Inside The Fastest-Growing Accelerator for Women And Minorities

Women and minorities don’t participate in accelerators at the same rates as white men. A new virtual program aims to change that.

Inside The Fastest-Growing Accelerator for Women And Minorities
[Photo: Flickr user Thomas Leuthard]

Most accelerators require entrepreneurs to spend three to six months in residence, which can be difficult for women entrepreneurs, particularly if they have families. So, in 2015, serial entrepreneur and former investment banker Carolyn Rodz founded Circular Board, a virtual 90-day accelerator for women entrepreneurs.


Circular Board’s first class was held this winter with 170 women and is now gearing up for a new class that will begin this September with 500 women. The 12-week program ends with a virtual demo day where members upload video pitches to receive feedback from mentors, investors, media, and other influencers on how to improve their pitch, and to find out if investors or advisors are interested in partnering with them. Circular Board also has partnered with the UN Foundation to create Pitch with a Purpose, a pitch competition for women entrepreneurs whose businesses support one of the UN’s 17 Sustainable Development Goals.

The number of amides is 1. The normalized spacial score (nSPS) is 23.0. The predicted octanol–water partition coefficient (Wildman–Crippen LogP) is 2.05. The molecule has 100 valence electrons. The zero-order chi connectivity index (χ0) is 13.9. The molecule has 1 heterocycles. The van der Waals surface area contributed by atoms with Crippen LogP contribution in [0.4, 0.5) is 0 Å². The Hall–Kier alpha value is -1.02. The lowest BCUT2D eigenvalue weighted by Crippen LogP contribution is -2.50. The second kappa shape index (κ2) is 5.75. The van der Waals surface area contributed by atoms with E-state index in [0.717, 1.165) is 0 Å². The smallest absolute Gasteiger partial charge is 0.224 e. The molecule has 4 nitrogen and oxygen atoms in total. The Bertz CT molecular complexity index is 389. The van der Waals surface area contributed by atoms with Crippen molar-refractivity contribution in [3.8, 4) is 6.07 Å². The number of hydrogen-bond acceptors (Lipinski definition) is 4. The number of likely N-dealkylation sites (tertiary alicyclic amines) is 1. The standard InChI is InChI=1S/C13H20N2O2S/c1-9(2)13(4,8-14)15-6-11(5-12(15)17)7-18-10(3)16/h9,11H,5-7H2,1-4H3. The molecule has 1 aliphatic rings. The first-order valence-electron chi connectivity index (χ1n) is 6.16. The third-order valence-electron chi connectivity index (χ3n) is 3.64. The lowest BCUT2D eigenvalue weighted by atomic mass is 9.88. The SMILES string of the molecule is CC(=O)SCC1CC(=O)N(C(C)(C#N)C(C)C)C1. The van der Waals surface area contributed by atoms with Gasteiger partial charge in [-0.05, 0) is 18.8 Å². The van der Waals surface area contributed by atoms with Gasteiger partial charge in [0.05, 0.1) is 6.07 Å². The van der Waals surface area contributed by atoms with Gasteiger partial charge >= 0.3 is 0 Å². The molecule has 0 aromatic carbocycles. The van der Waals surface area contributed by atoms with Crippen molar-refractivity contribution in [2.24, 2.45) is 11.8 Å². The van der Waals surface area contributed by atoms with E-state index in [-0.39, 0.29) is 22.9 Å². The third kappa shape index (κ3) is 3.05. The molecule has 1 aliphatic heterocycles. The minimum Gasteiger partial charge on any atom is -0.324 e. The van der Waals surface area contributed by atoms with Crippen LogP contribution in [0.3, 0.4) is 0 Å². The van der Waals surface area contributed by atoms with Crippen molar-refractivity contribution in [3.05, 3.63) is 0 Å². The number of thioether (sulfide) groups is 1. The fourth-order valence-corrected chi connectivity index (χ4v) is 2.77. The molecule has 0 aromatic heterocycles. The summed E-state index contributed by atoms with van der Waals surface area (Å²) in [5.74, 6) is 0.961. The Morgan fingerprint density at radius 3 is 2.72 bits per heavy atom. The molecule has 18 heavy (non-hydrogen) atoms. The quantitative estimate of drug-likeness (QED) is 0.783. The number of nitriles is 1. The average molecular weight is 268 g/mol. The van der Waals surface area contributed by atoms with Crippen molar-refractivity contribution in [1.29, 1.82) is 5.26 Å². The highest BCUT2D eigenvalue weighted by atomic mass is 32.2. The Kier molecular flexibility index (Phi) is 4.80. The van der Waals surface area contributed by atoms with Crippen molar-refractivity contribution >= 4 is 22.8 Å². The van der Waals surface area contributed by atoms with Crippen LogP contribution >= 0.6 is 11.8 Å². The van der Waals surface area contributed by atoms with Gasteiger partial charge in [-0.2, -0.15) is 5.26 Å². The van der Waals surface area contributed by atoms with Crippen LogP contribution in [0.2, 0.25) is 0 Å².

Carolyn RodzPhoto: via Circular Board

Currently, nearly half (42%) of the women in the accelerator are ethnically diverse and represent six continents. Rodz estimates that about 18% of applicants are accepted into Circular Board compared with 5% at many traditional accelerators.

All of these attributes–a large class size, a higher acceptance rate, diverse members, a global perspective, and virtual meeting space–make Circular Board unique.

A More Inclusive Space

While there are no hard numbers on how many women and minorities participate in accelerators, Creating Inclusive High-Tech Incubators and Accelerators: Strategies to Increase Participation Rates of Women and Minority Entrepreneurs, a recent report from JP Morgan Chase & Co, and the Institute for a Competitive Inner City (ICIC), finds that women and minorities are not participating in incubators and accelerators at the same rates as their white, male counterparts.

A recent ICIC survey of eight high-tech U.S. incubators and accelerators found that, across all of the organizations surveyed, 20% of the businesses supported were owned by women and 23% were owned by minorities. However, this percentage varied from organization to organization, ranging from 6% to 42% for women-owned firms, and from 14% to 39% for minority-owned firms. The research also found different levels of engagement: Women-owned and minority-owned businesses did not participate in the programming and resources offered by incubators and accelerators to the same degree as their white, male counterparts.

Rodz says she started Circular Board to “understand what isn’t working in the current landscape for women entrepreneurs instead of trying to plug women into the current system.” As an entrepreneur herself, Rodz is familiar with the challenges for starting your own business. When she was 25, she started her first company but it failed because, she says, she didn’t understand the startup ecosystem and didn’t even know it existed. “I was trying to do it alone,” she says. “Women entrepreneurs often bootstrap to the point where it is detrimental to their mission.”